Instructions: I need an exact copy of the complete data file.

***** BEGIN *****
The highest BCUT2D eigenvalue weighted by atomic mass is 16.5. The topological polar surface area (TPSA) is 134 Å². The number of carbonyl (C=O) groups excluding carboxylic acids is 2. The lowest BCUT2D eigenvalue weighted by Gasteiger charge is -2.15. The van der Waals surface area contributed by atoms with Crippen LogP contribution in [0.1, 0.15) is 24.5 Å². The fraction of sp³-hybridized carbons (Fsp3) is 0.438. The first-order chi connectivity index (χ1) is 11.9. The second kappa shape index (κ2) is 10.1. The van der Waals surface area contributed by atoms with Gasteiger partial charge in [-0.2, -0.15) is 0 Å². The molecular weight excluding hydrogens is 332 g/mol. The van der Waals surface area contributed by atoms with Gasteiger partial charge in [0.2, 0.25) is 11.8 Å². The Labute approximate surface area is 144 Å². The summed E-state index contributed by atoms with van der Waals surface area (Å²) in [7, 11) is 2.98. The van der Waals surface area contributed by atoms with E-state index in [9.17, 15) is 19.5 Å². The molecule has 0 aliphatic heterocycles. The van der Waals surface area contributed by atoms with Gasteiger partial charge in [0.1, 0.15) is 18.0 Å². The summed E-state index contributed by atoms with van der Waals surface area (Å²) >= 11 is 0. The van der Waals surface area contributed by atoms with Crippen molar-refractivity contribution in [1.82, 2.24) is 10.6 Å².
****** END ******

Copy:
The highest BCUT2D eigenvalue weighted by atomic mass is 16.5. The topological polar surface area (TPSA) is 134 Å². The number of carbonyl (C=O) groups excluding carboxylic acids is 2. The lowest BCUT2D eigenvalue weighted by Gasteiger charge is -2.15. The van der Waals surface area contributed by atoms with Crippen LogP contribution in [0.1, 0.15) is 24.5 Å². The fraction of sp³-hybridized carbons (Fsp3) is 0.438. The first-order chi connectivity index (χ1) is 11.9. The second kappa shape index (κ2) is 10.1. The van der Waals surface area contributed by atoms with Gasteiger partial charge in [-0.2, -0.15) is 0 Å². The molecular weight excluding hydrogens is 332 g/mol. The van der Waals surface area contributed by atoms with Gasteiger partial charge in [0.2, 0.25) is 11.8 Å². The Labute approximate surface area is 144 Å². The summed E-state index contributed by atoms with van der Waals surface area (Å²) in [7, 11) is 2.98. The van der Waals surface area contributed by atoms with E-state index in [9.17, 15) is 19.5 Å². The molecule has 0 aliphatic heterocycles. The van der Waals surface area contributed by atoms with Gasteiger partial charge in [0.1, 0.15) is 18.0 Å². The summed E-state index contributed by atoms with van der Waals surface area (Å²) >= 11 is 0. The van der Waals surface area contributed by atoms with Crippen molar-refractivity contribution in [1.82, 2.24) is 10.6 Å².